Most of those who pursued a rationalist approach to ufology have come to accept the “cultural tracking” theory: that UFO encounters reflect the political concerns and popular culture of the time in which they occurred, rather than objective reality. Cultural tracking is often straightforward – such as the spate of sightings following the release of the film The Day the Earth Stood Still – but the effect can work more subtly. Consider Roswell, the most famous UFO case of all time. The events happened in 1947, yet it is barely mentioned in ufologist literature until the late 1970s.
Why? Some suggest that post-war America simply couldn’t countenance the idea that a government would conspire to keep secrets from its citizens – not until the Watergate scandal in 1974, that is. After Nixon’s resignation, Americans began to seriously question whether their governments had their best interests at heart – and Roswell suddenly had cultural resonance.
UFO encounters also tend to increase when aliens feature prominently in film and TV, but recent science fiction seems to have become less preoccupied with what is out there than with what the future holds for us here on earth. The post-apocalyptic genre in particular – whether the cause of Armageddon is zombies, genetically engineered diseases or nuclear war – has enjoyed a revival in recent years. There’s been a resurgence of interest in vampires, werewolves and witches, too, thanks to Harry Potter and Twilight and their numerous imitators.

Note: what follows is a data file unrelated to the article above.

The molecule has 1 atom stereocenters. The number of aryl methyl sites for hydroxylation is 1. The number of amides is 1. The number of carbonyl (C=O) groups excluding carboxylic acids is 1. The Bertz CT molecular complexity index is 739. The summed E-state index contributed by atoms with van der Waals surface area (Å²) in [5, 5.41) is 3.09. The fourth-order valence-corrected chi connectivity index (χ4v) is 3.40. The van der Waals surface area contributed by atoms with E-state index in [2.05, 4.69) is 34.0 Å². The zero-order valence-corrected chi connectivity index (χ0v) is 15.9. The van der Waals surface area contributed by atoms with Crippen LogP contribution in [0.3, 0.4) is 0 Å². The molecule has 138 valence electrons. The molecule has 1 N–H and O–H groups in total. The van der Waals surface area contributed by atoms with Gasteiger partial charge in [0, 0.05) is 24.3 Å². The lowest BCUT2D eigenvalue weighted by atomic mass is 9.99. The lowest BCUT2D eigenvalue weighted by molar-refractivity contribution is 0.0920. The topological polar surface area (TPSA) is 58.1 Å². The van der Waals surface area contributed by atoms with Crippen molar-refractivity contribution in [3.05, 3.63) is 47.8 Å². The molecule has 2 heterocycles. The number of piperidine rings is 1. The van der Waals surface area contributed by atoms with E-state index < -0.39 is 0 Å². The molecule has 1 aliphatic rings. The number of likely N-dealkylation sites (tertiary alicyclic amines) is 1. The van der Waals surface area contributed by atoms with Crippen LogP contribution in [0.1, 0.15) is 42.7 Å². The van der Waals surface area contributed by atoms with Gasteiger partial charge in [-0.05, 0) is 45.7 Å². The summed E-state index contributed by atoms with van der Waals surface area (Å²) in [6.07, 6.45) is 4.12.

But could a ufology renaissance be just around the corner? “I think it goes in waves and troughs,” says Clarke. “If you go back to its earliest origins it’s gone through numerous crises. I was flicking through back copies of Flying Saucer Review and I came across one from 1963 or ’64 and there was a piece in there asking: ‘Is this the death of the subject?’”
Alien Revolution does give us some cause for hope, emphasising Astronomer Royal Martin Rees’s recent suggestion that we could find evidence for extraterrestrial life within 40 years. It also highlights the discovery by NASA’s Kepler telescope of KOI-172.02, the most Earth-like planet yet. And in March, just after the exhibition opened, the Mars rover Curiosity discovered clay minerals that may have been formed in neutral water – an indication that the planet could once have supported life. So perhaps an answer to Fermi’s question is closer than we thought.
Alien revolution is at the Royal Observatory, Greenwich, London until 3 September